Lesson 1: It's About Us

ELL Grades 3-4

words to know

Strand: About the Census

Skills and Objectives

  • bullet Learn how and why the decennial census
    is conducted
  • bullet Use reading, listening, and observational
    skills to learn new ideas

Before starting, copy the student worksheets, including the Picture Cards.

Materials: Picture Cards, Count! Student worksheet 1a, Talking at Home Student Worksheet 1b, drawing supplies, writing/drawing journal

Time Required: Two 40-minute class periods

    Building Background

  1. Display a game—or an image representing a game—students have played. Explain: Let’s talk about games. I like to play (name of game). There are rules for (name of game). I must follow the rules. One rule is (state one rule). Tell me another rule of the game. Use the answer frame: One rule is ________________. Generate a classroom discussion about the importance of game rules. Help students understand what would happen if there were no rules.

  2. Explain: Sports have rules, too. Write the name of several sports on the board. Instruct students to draw pictures that represent each sport. They should write the name of each sport below its picture.

  3. Separate students into groups of four. Instruct each group to select one game or sport that they all enjoy. Then have groups write and draw three rules of that game or sport. Answers should include the language frame: One rule is _________________. Ask each group to share their rules and pictures with the entire class.

  4. Guide students in discussing the importance of rules in a game. Help them understand what would happen if there were no rules.

  5. Explain: There are rules for many things. I like to ride a bike. Pantomime biking. But I must stop at red lights. It is a rule. Ask students to share other rules they know that people riding bikes must follow.

  6. Explain: There are some rules that are for everyone. These rules can help people. These rules can keep people safe. These rules are from the government. They are called laws.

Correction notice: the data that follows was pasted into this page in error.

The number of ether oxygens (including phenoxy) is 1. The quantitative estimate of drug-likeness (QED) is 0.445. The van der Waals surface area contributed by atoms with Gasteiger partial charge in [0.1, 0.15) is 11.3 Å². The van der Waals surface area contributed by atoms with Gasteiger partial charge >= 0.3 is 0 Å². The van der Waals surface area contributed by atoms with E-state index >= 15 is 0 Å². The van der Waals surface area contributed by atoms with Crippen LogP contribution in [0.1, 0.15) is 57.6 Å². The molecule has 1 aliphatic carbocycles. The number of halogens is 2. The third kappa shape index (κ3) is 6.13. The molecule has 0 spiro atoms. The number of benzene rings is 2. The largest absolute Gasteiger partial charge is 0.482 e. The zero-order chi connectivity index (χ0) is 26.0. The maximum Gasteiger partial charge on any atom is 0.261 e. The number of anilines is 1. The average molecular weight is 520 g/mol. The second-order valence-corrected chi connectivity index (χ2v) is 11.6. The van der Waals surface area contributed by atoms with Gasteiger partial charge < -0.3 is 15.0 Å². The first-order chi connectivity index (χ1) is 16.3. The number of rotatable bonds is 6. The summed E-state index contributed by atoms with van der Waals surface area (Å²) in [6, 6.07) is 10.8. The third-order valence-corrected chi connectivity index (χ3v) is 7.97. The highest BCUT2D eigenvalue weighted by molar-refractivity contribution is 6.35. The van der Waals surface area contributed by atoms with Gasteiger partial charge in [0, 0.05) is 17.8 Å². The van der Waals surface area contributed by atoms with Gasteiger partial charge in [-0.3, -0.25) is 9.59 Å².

7. Separate students back into groups of four. Instruct each group to discuss laws that all people must follow (don’t steal, pay your bills, etc.). Then groups should write and draw one law from their list. Answers should include the sentence frame: All people must _________________.
    Ask each group to share their rules and pictures with the entire class.

  8. Display the Picture Card for family. Point to yourself and explain: I am an adult. I live in the United States, so I have to follow the law. It is the law that all adults in the United States must answer questions for something called a census. A census counts all the people who live in the United States. I count the people in my family for the census. I count every adult and child who lives in my home. 

  9. Tell students there is a census every 10 years. Explain that there will be a census in 2010, pointing out that it is very important for an adult in their home to fill out a census form.

  10. Using the Student Worksheets

  11. Tell students: We can learn more about the census. We can read a story!

  12. Distribute Count! Student Worksheet 1a. Check students’ understanding of speech bubbles, pointing out that the words in the speech bubbles are the words each character says. Preview the comic by taking a picture walk before reading. Point to each character. Have students mimic by pointing to the character. Use statements such as the following for each frame: I see a girl. I see a woman. The woman has a piece of paper.

  13. Read the comic aloud. Point to each character as you read the dialogue aloud. Then read the comic aloud a second time, having students follow along with their worksheets. Tell them to point to each person who is speaking. Pause after reading each sentence, and have students echo.

  14. Wrap-up

  15. Distribute a copy of Talking at Home Student Worksheet 1b to each student. Review the questions, makin